In the monovalent cation:proton antiporter-2 family (CPA2; TC 2.A.37), Bba has 5 related proteins while Bex has 2, and in the chloride carrier/channel family (ClC; TC 2.A.49), Bba has 3 related proteins while Bex has 2. Interestingly, there is a complete transport system of the monovalent cation (K+ or Na+):proton antiporter-3 family (TC 2.A.63) in Bex, but in Bba, 2 components are missing (NhaB and NhaF). In Bex, the 7 genes that encode components of this system (A-G) are in the same operon, but in Bba, they are not. The Bba system seems to be incomplete.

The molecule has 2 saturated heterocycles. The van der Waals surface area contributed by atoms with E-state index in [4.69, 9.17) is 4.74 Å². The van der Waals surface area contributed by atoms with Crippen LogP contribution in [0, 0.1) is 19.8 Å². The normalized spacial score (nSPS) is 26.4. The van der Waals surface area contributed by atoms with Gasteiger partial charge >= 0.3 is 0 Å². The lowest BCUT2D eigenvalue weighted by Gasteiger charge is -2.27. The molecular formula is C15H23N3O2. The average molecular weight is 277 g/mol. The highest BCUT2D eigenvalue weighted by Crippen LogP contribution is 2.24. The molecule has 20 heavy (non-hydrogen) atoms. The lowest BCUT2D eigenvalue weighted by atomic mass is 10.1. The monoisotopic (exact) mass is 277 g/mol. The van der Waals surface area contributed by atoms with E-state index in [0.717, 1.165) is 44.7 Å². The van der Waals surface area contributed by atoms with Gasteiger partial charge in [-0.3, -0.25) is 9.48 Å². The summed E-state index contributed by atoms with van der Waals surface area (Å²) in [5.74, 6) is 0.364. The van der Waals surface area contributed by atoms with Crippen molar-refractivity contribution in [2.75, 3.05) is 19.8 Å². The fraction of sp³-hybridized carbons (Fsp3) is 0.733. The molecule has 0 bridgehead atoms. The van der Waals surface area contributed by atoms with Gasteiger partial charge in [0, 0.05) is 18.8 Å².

Each microorganism has a full TAT protein secretory system pathway, TatA-E (TC 2.A.64). Unlike the gene arrangement in E. coli, tatA is not in an operon with tatB and tatC, but the distant location of tatE is similar to that of E. coli. The TAT system exports large folded proteins containing characteristic twin-arginine motifs in their signal peptides. Together with TatB, TatC is part of a receptor/channel that directly interacts with Tat signal peptides [Cleon et al., 2015; Eimer et al., 2015; Kuzniatsova et al., 2016]. The twin-arginine transport systems in other bacteria transport folded metalloenzymes, and the Bba genome encodes 21 potential Tat-transported substrates [Chang et al., 2011].